Q. What's the key of your lodge? A. A well hung tongue.
Q. Are you a mason? A. Yes.
Q. How shall I know that? A. By signs, tokens and the points of my entry.
Master Shew me one of these.
So the master gives him the sign., with the left hand up the side. P. Heal and conceal.
N.B. The token or grip is by laying the ball of the thumb of the right hand upon the first or uppermost knuckle of the second finger from the thumb of the other's right hand.
Q. How many points are there in the word? A. Five.
Q. What are these five? A. The word is one, the sign is two, the grip is three, the penalty is four and heal and conceal is five.
Q. Where was you entered? A. In a just and perfect lodge.
Q. What makes a just and perfect lodge? A. Five fellowcrafts, and seven entered apprentices.
N.B. They do not restrict themselves to this number, though they mention it in form of questions but will do the thing with fewer.
Q. Where should the mason-word be given? A. On the top of a mountain, from the crow of a cock, the bark of dog, or the turtle of a dove.
Q. How many points are there in the square? A. Five.
Q. What are these five? A. The square, our
master, under God, is one; The level, a two, the plumb rule, a three, the
hand-ruler four and the gage is five.
Q. When doth mason wear his flower? A. Between Martinmas and Yule.
Q. What is mason's livery? A. A yellow cap and Blue breeches meaning the compasses.
Q. How many Jewels are there in your lodge? A. Three.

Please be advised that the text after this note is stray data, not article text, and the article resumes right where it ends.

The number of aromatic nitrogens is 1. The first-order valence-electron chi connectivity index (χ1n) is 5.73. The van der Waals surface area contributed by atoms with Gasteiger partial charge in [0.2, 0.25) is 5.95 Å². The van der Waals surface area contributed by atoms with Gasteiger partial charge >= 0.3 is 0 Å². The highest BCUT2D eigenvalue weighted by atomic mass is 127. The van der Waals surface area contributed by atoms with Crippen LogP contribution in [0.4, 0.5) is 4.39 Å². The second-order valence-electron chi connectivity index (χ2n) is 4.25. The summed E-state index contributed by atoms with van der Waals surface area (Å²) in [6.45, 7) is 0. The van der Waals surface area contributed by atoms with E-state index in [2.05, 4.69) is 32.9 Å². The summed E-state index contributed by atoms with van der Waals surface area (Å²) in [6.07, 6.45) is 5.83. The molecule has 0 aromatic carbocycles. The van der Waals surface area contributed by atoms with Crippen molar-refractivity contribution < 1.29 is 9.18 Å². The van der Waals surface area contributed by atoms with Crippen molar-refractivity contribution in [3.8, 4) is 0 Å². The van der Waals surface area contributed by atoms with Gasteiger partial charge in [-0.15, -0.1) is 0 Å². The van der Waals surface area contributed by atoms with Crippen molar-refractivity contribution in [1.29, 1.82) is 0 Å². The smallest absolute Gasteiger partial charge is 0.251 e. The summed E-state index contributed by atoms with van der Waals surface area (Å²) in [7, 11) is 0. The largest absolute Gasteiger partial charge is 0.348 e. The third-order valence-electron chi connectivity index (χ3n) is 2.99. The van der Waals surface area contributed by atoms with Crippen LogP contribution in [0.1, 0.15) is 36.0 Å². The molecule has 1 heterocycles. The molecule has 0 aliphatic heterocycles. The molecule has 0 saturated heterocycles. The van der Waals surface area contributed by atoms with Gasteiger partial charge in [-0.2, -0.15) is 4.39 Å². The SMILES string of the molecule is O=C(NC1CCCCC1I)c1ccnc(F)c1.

Q. What are these three? A. A square pavement, a dinted ashlar, and a broached dornal.
Q. What's the square pavement for? A. For a master-mason to draw his ground draughts on.
Q. What's the dinted ashlar for? A. To adjust the square.
Q. What's the broached dornal for? A. For me, the younger and last-entered prentice to learn to broach upon.
Q. How high should a mason's seige be? A. Two
steeples, a back, and a cover, knee-high all together.
N.B. One is taught, that the cowans stage is build up of whin stones, that it may soon tumble down again; and it stands half out in the lodge, that his neck may be under the drop in rainy weather to come in at his shoulders and run out at his shoes.
Q. Where lies the cappel-tow? A. Eighteen or
nineteen foot and a half from the lodge door; and at the end of it lies the
cavell-mell, to dress the stones with.
N.B. There is no such thing among them as a cappel-tow.
Q. Where place ye in the lodge? A. On the sunny
side of a hill, that the sun may ascend on't when it rises.
N.B. A lodge is a place where masons assemble and work, Hence that assembly or society of masons is called a lodge.
Q. How stands your lodge? A. East and West, as kirks and chapels did of old.
Q.Why so? A. Because they are holy; and so we ought to be.
Q. How many lights are there in your lodge? A. Three.
Q. What are these three? A. The south-east, south and south-west.
Q.How many levels are there in your lodge? A. Three.
Q. What are these three? A. The sun, the sea and
N.B. I can give no reason why the sun and the
sea are called two of their levels, but so they will have it.
To be particular in shewing how the master-mason stands at the south-east corner of the lodge, and the fellow-crafts next to him, and next to them the wardens, and next the entered prentices, and how their seiges stand distant from another, and the tools they work with, is not worth while.